And am judged - Am tried with reference to being judged. I am undergoing a trial on the point in which all my nation are agreed.

For the hope - On account of the hope; or because, in common with my countrymen, I had entertained this hope, and now believe in its fulfillment.

Of the promise ... - See the references in the margin. It is not quite certain whether Paul refers here to the promise of the Messiah or to the hope of the resurrection of the dead. When he stood before the Jewish Sanhedrin Acts 23:6, he said that he was called in question on account of holding the doctrine of the resurrection of the dead. But it may be observed that in his view the two things were closely united. He hoped that the Messiah would come, and he hoped therefore for the resurrection of the dead. He believed that he had come, and had risen, and therefore he believed that the dead would rise. He argued the one from the other. And as he believed that Jesus was the Messiah, and that he had risen from the dead, and that he had thus furnished a demonstration that the dead would rise, it was evident that the subject of controversy between him and the Jews involved everything that was vital to their opinions and their hopes. See Acts 26:8.

Made of God - Made by God. See the marginal references. The promises had been made to the fathers of a Messiah to come, and that embraced the promise of a future state, or of the resurrection of the dead. It will help us to understand the stress which Paul and the other apostles laid on the doctrine of the resurrection of the dead to remember that it involved the whole doctrine of the separate existence of the soul and of a future state. The Sadducees denied all this; and when the Pharisees, the Saviour, and the apostles opposed them, they did it by showing that there would be a future state of rewards and punishments. See the argument of the Saviour with the Sadducees explained in the notes on Matthew 22:23-32.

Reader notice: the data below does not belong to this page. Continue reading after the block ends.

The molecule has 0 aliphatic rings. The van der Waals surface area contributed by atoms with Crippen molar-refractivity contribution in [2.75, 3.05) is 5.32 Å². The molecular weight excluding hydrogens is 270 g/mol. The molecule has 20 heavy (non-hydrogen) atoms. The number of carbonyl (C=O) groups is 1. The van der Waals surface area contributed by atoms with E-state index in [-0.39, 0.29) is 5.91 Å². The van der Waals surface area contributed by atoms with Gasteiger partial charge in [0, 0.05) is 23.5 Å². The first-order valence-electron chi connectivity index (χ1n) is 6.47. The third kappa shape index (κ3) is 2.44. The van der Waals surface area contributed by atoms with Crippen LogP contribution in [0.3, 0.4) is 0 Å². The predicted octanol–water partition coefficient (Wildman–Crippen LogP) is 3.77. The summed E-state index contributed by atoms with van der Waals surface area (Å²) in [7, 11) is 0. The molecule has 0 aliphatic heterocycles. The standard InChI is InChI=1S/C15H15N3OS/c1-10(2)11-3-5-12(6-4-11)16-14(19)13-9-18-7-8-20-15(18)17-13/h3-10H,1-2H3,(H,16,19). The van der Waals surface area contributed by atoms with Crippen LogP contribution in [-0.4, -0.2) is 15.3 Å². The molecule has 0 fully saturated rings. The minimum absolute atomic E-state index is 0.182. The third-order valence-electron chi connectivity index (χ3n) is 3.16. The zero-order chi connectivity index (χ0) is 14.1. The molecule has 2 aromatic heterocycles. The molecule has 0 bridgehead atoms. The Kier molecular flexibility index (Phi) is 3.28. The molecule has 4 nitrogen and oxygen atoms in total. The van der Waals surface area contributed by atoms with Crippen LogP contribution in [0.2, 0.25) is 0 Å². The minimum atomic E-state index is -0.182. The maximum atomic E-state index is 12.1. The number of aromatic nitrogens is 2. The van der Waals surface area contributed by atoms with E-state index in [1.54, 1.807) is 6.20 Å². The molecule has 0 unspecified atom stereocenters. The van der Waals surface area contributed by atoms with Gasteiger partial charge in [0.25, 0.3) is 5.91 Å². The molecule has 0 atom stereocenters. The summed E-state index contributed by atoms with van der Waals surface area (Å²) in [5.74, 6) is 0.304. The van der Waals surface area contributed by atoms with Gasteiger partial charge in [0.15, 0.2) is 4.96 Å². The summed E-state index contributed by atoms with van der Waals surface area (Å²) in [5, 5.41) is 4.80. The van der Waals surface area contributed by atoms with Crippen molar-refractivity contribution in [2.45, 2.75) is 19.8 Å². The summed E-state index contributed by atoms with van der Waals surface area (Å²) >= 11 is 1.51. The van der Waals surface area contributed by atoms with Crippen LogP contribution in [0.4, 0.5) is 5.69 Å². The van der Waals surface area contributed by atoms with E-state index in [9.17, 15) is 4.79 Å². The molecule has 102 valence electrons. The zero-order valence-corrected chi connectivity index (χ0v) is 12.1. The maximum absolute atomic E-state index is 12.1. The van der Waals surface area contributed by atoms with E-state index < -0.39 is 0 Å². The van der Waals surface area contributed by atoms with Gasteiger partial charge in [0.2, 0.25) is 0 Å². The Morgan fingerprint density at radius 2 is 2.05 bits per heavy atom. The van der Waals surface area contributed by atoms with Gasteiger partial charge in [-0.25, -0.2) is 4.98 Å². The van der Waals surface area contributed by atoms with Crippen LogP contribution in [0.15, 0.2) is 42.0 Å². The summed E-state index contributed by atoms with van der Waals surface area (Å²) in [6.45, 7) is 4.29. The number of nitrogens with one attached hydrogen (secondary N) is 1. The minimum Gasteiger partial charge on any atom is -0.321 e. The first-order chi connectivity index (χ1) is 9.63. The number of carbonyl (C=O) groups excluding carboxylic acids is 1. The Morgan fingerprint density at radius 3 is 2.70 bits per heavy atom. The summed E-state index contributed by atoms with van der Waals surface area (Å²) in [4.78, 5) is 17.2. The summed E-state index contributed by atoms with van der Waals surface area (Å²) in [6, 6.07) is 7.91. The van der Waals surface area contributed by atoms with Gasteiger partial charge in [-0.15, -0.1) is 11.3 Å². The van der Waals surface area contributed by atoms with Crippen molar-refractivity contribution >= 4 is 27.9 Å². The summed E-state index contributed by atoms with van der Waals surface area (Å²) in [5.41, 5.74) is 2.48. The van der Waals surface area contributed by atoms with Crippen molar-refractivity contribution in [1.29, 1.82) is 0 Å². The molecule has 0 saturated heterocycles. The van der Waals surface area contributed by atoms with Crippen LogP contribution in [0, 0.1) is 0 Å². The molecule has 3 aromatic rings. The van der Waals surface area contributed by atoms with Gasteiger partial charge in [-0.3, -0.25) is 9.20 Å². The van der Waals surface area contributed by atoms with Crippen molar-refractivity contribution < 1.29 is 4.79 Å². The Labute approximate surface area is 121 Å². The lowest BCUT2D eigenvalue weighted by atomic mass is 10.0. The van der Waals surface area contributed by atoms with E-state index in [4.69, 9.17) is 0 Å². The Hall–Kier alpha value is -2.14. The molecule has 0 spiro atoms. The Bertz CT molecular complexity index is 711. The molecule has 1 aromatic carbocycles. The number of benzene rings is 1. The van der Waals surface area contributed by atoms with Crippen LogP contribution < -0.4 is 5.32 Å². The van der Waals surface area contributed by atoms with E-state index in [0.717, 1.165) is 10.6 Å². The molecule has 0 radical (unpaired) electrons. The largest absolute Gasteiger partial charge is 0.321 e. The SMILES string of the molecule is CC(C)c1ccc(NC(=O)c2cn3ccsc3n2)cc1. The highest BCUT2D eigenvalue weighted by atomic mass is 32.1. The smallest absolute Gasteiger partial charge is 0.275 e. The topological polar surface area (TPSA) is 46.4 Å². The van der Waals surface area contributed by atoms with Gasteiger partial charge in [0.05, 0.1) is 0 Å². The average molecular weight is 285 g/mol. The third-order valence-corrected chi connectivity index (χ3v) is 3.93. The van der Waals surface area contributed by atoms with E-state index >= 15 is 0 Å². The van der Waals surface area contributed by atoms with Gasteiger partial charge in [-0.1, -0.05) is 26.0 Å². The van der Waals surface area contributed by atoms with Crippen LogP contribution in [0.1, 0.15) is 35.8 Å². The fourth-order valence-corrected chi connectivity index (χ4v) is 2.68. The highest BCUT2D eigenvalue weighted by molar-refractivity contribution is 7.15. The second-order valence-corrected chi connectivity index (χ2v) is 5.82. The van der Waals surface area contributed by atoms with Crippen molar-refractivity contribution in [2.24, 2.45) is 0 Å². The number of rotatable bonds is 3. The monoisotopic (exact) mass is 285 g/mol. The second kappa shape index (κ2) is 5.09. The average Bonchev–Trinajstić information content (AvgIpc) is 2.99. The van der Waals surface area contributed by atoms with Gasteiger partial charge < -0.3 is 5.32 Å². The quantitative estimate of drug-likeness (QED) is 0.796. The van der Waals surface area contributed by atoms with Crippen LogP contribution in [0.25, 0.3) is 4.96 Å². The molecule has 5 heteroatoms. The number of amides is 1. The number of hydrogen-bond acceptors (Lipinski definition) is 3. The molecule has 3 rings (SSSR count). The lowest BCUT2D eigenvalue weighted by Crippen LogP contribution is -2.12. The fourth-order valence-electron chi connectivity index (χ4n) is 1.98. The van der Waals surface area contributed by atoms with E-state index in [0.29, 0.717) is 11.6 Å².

Unto our fathers - Our ancestors, the patriarchs, etc.

6, 7. I … am judged for the hope of the promise made … to our fathers—"for believing that the promise of Messiah, the Hope of the Church (Ac 13:32; 28:20) has been fulfilled in Jesus of Nazareth risen from the dead." I stand; the posture of such as are held for guilty.

The hope of the promise; St. Paul brings in the discourse of the resurrection, which, as hath been observed, is the foundation of all religion, 1 Corinthians 15:14 Acts 23:6 24:15; and now it is called

the hope of the promise, because God’s promise did raise them up to this hope: for God having promised to be the God of Abraham, Isaac, and Jacob, gave them rather less than others in this world; neither had they any propriety in all the Promised Land, but only to a burying place; whence they might certainly infer, that there was another life to be expected, in which God would make this his word good. Paul was also

judged for the hope of the promise, taking this hope for the salvation which Christ did purchase, and Paul preach, which was also promised unto the fathers, though mostly under types and obscure representations. The sum is, Paul was judged for one of those two articles of our faith, viz. the resurrection of the body, or a life everlasting.

And now I stand, and am judged,.... Before the Roman governor, and in the presence of Agrippa: